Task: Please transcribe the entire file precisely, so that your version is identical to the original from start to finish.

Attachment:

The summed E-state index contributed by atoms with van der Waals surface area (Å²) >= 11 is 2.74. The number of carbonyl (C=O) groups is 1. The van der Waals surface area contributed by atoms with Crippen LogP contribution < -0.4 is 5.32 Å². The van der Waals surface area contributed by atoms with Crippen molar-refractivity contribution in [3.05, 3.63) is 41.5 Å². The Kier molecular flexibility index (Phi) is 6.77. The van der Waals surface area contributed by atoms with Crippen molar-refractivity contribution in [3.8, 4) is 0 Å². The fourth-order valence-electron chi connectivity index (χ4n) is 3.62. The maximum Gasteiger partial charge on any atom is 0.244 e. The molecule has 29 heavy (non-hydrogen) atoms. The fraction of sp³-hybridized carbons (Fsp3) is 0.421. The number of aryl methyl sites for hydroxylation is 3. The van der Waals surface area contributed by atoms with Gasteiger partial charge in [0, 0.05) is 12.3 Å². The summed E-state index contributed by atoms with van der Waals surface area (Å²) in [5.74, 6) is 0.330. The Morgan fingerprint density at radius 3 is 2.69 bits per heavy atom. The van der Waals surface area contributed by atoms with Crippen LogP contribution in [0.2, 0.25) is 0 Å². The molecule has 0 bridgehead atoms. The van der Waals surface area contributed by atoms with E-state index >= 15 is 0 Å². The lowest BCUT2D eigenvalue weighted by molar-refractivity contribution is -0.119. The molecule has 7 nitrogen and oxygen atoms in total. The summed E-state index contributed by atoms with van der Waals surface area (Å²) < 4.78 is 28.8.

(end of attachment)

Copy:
The summed E-state index contributed by atoms with van der Waals surface area (Å²) >= 11 is 2.74. The number of carbonyl (C=O) groups is 1. The van der Waals surface area contributed by atoms with Crippen LogP contribution < -0.4 is 5.32 Å². The van der Waals surface area contributed by atoms with Crippen molar-refractivity contribution in [3.05, 3.63) is 41.5 Å². The Kier molecular flexibility index (Phi) is 6.77. The van der Waals surface area contributed by atoms with Crippen molar-refractivity contribution in [3.8, 4) is 0 Å². The fourth-order valence-electron chi connectivity index (χ4n) is 3.62. The maximum Gasteiger partial charge on any atom is 0.244 e. The molecule has 29 heavy (non-hydrogen) atoms. The fraction of sp³-hybridized carbons (Fsp3) is 0.421. The number of aryl methyl sites for hydroxylation is 3. The van der Waals surface area contributed by atoms with Gasteiger partial charge in [0, 0.05) is 12.3 Å². The summed E-state index contributed by atoms with van der Waals surface area (Å²) in [5.74, 6) is 0.330. The Morgan fingerprint density at radius 3 is 2.69 bits per heavy atom. The van der Waals surface area contributed by atoms with Crippen LogP contribution in [0.2, 0.25) is 0 Å². The molecule has 0 bridgehead atoms. The van der Waals surface area contributed by atoms with E-state index >= 15 is 0 Å². The lowest BCUT2D eigenvalue weighted by molar-refractivity contribution is -0.119. The molecule has 7 nitrogen and oxygen atoms in total. The summed E-state index contributed by atoms with van der Waals surface area (Å²) < 4.78 is 28.8.